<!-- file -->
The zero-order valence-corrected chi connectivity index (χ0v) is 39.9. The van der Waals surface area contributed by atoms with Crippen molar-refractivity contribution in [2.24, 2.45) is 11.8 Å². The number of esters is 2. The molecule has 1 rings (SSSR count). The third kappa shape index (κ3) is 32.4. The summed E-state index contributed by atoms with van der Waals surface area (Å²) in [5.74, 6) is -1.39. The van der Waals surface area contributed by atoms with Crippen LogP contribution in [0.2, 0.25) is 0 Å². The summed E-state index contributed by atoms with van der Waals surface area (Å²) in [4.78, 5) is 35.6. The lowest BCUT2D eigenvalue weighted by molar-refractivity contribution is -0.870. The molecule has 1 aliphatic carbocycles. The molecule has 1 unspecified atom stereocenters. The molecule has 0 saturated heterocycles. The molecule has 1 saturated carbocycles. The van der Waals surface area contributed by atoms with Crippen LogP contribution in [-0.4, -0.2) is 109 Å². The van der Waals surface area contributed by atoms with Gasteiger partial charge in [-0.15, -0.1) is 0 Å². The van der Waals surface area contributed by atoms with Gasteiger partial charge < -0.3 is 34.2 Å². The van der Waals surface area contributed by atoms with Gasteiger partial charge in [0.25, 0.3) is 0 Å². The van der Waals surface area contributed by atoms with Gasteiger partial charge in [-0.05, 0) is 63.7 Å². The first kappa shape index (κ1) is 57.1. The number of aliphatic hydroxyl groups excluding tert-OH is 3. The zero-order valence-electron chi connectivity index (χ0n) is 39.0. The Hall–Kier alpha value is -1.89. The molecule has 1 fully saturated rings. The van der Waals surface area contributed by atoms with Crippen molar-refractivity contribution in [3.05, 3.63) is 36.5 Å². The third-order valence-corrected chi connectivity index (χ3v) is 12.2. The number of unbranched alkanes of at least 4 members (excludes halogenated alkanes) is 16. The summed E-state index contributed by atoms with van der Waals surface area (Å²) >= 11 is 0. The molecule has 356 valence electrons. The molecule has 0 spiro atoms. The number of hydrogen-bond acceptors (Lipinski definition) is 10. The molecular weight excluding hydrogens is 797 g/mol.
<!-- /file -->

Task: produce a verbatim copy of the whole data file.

The zero-order valence-corrected chi connectivity index (χ0v) is 39.9. The van der Waals surface area contributed by atoms with Crippen molar-refractivity contribution in [2.24, 2.45) is 11.8 Å². The number of esters is 2. The molecule has 1 rings (SSSR count). The third kappa shape index (κ3) is 32.4. The summed E-state index contributed by atoms with van der Waals surface area (Å²) in [5.74, 6) is -1.39. The van der Waals surface area contributed by atoms with Crippen LogP contribution in [0.2, 0.25) is 0 Å². The summed E-state index contributed by atoms with van der Waals surface area (Å²) in [4.78, 5) is 35.6. The lowest BCUT2D eigenvalue weighted by molar-refractivity contribution is -0.870. The molecule has 1 aliphatic carbocycles. The molecule has 1 unspecified atom stereocenters. The molecule has 0 saturated heterocycles. The molecule has 1 saturated carbocycles. The van der Waals surface area contributed by atoms with Crippen LogP contribution in [-0.4, -0.2) is 109 Å². The van der Waals surface area contributed by atoms with Gasteiger partial charge in [-0.15, -0.1) is 0 Å². The van der Waals surface area contributed by atoms with Gasteiger partial charge < -0.3 is 34.2 Å². The van der Waals surface area contributed by atoms with Gasteiger partial charge in [0.25, 0.3) is 0 Å². The van der Waals surface area contributed by atoms with Gasteiger partial charge in [-0.05, 0) is 63.7 Å². The first kappa shape index (κ1) is 57.1. The number of aliphatic hydroxyl groups excluding tert-OH is 3. The zero-order valence-electron chi connectivity index (χ0n) is 39.0. The Hall–Kier alpha value is -1.89. The molecule has 1 fully saturated rings. The van der Waals surface area contributed by atoms with Crippen molar-refractivity contribution in [3.05, 3.63) is 36.5 Å². The third-order valence-corrected chi connectivity index (χ3v) is 12.2. The number of unbranched alkanes of at least 4 members (excludes halogenated alkanes) is 16. The summed E-state index contributed by atoms with van der Waals surface area (Å²) >= 11 is 0. The molecule has 356 valence electrons. The molecule has 0 spiro atoms. The number of hydrogen-bond acceptors (Lipinski definition) is 10. The molecular weight excluding hydrogens is 797 g/mol.